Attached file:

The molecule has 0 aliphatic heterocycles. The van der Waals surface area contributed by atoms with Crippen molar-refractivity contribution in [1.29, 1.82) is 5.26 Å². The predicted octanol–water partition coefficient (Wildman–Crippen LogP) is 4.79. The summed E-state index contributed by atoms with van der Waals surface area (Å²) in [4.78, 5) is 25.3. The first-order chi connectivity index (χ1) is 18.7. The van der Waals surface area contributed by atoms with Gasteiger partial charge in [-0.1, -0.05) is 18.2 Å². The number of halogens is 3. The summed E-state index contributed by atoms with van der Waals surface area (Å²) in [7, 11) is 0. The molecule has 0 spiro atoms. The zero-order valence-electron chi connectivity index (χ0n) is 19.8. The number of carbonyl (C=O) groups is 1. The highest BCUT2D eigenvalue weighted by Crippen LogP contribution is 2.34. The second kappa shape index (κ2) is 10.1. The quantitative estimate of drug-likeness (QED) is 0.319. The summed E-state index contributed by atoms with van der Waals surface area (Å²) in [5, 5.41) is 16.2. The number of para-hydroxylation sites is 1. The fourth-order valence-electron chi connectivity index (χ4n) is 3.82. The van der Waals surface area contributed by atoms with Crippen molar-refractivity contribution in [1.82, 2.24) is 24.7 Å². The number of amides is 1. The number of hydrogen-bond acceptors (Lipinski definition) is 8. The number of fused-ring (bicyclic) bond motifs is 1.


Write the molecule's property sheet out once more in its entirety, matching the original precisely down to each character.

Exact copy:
The molecule has 0 aliphatic heterocycles. The van der Waals surface area contributed by atoms with Crippen molar-refractivity contribution in [1.29, 1.82) is 5.26 Å². The predicted octanol–water partition coefficient (Wildman–Crippen LogP) is 4.79. The summed E-state index contributed by atoms with van der Waals surface area (Å²) in [4.78, 5) is 25.3. The first-order chi connectivity index (χ1) is 18.7. The van der Waals surface area contributed by atoms with Gasteiger partial charge in [-0.1, -0.05) is 18.2 Å². The number of halogens is 3. The summed E-state index contributed by atoms with van der Waals surface area (Å²) in [7, 11) is 0. The molecule has 0 spiro atoms. The zero-order valence-electron chi connectivity index (χ0n) is 19.8. The number of carbonyl (C=O) groups is 1. The highest BCUT2D eigenvalue weighted by Crippen LogP contribution is 2.34. The second kappa shape index (κ2) is 10.1. The quantitative estimate of drug-likeness (QED) is 0.319. The summed E-state index contributed by atoms with van der Waals surface area (Å²) in [5, 5.41) is 16.2. The number of para-hydroxylation sites is 1. The fourth-order valence-electron chi connectivity index (χ4n) is 3.82. The van der Waals surface area contributed by atoms with Crippen molar-refractivity contribution in [1.82, 2.24) is 24.7 Å². The number of amides is 1. The number of hydrogen-bond acceptors (Lipinski definition) is 8. The number of fused-ring (bicyclic) bond motifs is 1.